for a hundred chestnuts." 

Ah! ah!" 

Bra-vo! Oh!" 

"Hur-rah! rah!" 

Every one uttered an exclamation, popping, as usual, 
like fireworks. 

" Come, Madame Vauquer, give us two bottles of 
champagne," cried Vautrin. 

" Listen to that ! You might as well ask for the 
house itself ! Two bottles of champagne ! Why, 
they cost twelve francs ! I don't make that in a 
week. But if Monsieur Eugene will pay for the cham- 
pagne, I '11 give some currant wine." 

Pah ! That stuff of hers is as bad as a black dose," 
said the medical student in a whisper. 

" Will you hold your tongue, Bianchon ! " said Ras- 
tignac ; " the very name of a black dose makes me sick 
at Yes, bring on your champagne ! I '11 pay for 
it," he added. 

" Sylvie," said Madame Vauquer, " give us the bis- 
cuits and some little cakes." 

" Your little cakes are too old," said Vautrin ; " they 
have grown a beard. As for the biscuits, produce 
them ! " 

In a few moments the claret circulated, the company 
grew lively, the gayety redoubled. Above the din of 



222 Pere Goriot. 

laughter rose a variety of cat-calls and imitations of 
the noises of animals. The employe of the museum 
reproduced a street-cry popularly supposed at that 
time to resemble the amorous miaulings of the roof- 
cats ; whereupon eight voices joined chorus in well- 
known Paris cries : 

" Knives to grind grind !" 

" Chick weed for your little birds ! n 

" Plaisir! ladies Plaisir! taste my sweet Plaisir!" 

" China ! China to mend ! " 

" To the barge ! To the barge ! " 

u Beat your wives your coats ! Beat your coats ! " 

" Old clo'es, gold lace, old hats to sell ! "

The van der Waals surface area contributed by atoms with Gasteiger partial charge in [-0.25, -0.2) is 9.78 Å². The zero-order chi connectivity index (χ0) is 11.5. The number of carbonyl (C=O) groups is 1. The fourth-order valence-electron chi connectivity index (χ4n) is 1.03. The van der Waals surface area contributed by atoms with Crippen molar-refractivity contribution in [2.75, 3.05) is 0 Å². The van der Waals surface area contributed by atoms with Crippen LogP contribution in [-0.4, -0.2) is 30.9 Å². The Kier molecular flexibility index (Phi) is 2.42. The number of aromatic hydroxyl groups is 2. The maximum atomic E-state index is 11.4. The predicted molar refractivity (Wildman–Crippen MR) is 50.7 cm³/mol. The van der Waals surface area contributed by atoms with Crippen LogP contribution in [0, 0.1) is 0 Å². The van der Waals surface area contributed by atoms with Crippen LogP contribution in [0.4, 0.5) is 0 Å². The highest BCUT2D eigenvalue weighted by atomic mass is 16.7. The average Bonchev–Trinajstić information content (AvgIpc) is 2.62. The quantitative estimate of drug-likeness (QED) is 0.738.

" Cherries ! cherries ! ripe cherries ! " 

But the palm fell to Bianchon, as he miauled through 
his nose, " Umbrellas ! Umbrellas to mend ! " 

The racket was ear-splitting, the talk sheer nonsense, 
a veritable medley, which Vautrin conducted like the 
leader of an orchestra, keeping an eye meanwhile on 
Eugene and Pere Goriot, who both had the appearance 
of being drunk already. Leaning back in their chairs, 
they gazed stolidly at the extraordinary scene around 
them, and drank little. Both were thinking of what 
they had to do that evening, but neither felt able to 
rise from his chair. Vautrin, who watched every 
change in their faces out of the corner of his eye, 
seized the moment when their heads were beginning 
to droop, to lean over Rastignac, and whisper in his 
ear, 

" My lad, we are not clever enough to get the better 
of Papa Vautrin. He loves you a great deal too well 
to let you commit a folly. When I have made up my 



Pere Goriot. 223 

mind, nothing but the hand of Providence can stop 
me. Ha ! ha ! my little school-boy ; we thought we 
would go and tell Father Taillefer, did we ? Bah ! the